DOMContentLoaded Vs. Load Events – Differences & Optimization Tips

So your boss calls you into his room for an urgent meeting. He has just discovered the Lighthouse report and is startled to see your webpage performing really poorly on the speed metrics. 

Screenshot from Lighthouse report showing very high time to interactive, speed index, and overall poor page loading performance

He asks you why Time to Interactive is high. Why is the Speed Index close to 10 seconds? What do these numbers even mean?

You start fumbling. You load up the ‘Inspect’ window on Google Chrome and run the page again. The page starts loading, and the Inspect window starts getting populated with different numbers. 

Chrome Inspect window screenshot showing DOMContentLoaded and Load time

Now, there are more questions – what is the Finish time? What is Load speed and why is it higher than DOMContentLoaded? What do these terms mean? 

Do you have the answers with you? Luckily for you, I am going to explain what these different terms mean, and how you can use this information to identify ways to make your web page load faster.

What is DOM

DOM stands for Document Object Model and is a way to represent the various elements of an HTML page in a tree structure. 

DOM tree structure of an example HTML page

Here is an image I swished off Wikipedia for an example of a DOM tree. This pictorially shows how the <head> section loads first, followed by the <body> tag.

In essence, the DOM represents everything that is at the core of a webpage. This primarily includes the HTML code itself.

Understanding DOMContentLoaded And Load Time 

What is DOM content loaded time?

DOMContentLoaded represents the time it takes to load the HTML structure of the document. This is different from the Load Time which represents the total time it takes to download everything else necessary to display the HTML page in its final form.

The DOMContentLoaded time does not include the time it takes to download the images, CSS files, JS files, iFrames, and other third-party scripts like Adsense, Analytics, etc. The total time it takes to load the HTML document, as well as all these other scripts and files is represented by the Load time.

Reducing DOM content loaded time

Now, let’s go back to the meeting with your boss. You see that the DOMContentLoaded time is 3.36 seconds while the overall Load Time is 11.11 seconds. What do you make of this?

For starters, this tells you that it takes a whopping 3.36 seconds to just load the primary DOM structure of the webpage.

You can sometimes see an error titled “Avoid an Excessive DOM size” on the Lighthouse report with high DOMContentLoaded speeds like this. 

Avoid An Excessive DOM Size

The fundamental way to bring this ‘Excessive DOM size’ down is by optimizing your webpage and reducing all the unnecessary nodes in your HTML code. An Excessive DOM Size error is often displayed when you have more than 1500 nodes on an HTML page, or when the node depth (in the case of nested nodes) is more than 32.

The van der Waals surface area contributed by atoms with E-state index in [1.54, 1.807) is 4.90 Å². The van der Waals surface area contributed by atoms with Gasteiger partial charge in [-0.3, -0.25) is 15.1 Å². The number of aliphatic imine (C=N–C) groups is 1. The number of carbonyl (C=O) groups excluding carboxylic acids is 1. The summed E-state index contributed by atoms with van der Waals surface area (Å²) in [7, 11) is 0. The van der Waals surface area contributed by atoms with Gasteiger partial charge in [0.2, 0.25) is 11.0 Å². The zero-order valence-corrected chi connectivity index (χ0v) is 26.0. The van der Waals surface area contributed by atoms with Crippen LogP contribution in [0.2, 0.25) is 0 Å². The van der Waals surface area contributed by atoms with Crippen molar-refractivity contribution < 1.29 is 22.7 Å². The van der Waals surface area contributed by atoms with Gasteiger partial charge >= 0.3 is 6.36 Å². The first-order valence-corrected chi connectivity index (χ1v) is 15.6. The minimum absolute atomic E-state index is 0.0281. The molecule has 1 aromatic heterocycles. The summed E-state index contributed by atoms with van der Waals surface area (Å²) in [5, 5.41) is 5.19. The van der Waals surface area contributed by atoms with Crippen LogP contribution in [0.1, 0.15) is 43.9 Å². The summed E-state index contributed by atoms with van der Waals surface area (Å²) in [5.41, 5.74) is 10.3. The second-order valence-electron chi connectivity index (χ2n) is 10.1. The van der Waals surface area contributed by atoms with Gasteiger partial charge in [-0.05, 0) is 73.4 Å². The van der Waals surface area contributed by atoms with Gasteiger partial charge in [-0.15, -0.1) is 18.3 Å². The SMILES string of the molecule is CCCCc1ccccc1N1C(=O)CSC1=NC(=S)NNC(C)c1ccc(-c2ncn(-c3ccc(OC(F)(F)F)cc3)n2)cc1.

An ‘Excessive DOM Size’ error may seem surprising when you have a pretty minimal front-end page. Many times, however, you see this error because you are using a poorly coded Website Builder or Plugin to power your landing page.

Wherever possible, try to custom code your page so that you can rid your page of all the unnecessary code, and only have what is necessary to run your page.

Low DOMContentLoaded Speed, But High Load Time

What does it mean when you have a very good DOMContentLoaded speed, but the overall load time is high?

This means that while your HTML document itself is very nicely structured to render in a quick time, there are other files and scripts that are taking too much time to load.

DOMContentLoaded does not depend on the size of the images or other scripts. That is demonstrated by the overall load time. 

Here are a few things you should look at when your Load time is high:

  • Does your page use too many images?
  • Are the image sizes too large? Ideally, your images should be lesser than 50 kB in order to load quickly
  • Are you using recommended file formats like WebP and AVIF for images? Avoid JPEG and PNG
  • Are you loading too many CSS and JS files? Deploy code-splitting and also trim down these files so that unused scripts are removed.
  • Are you loading files and iFrames from external servers? These typically take longer to load than loading from inside your own server
  • Monitor your server to make sure the ping time is not too high. A ping time of under 30 ms is ideal

In conclusion, your website needs to have an optimized code with few nodes to hit low DOMContentLoaded time while using optimized images, scripts and a high-speed server will help you hit a neat score with your load time. Using passive listeners, and preload scanners all go a long way in optimizing your page for low page load time.

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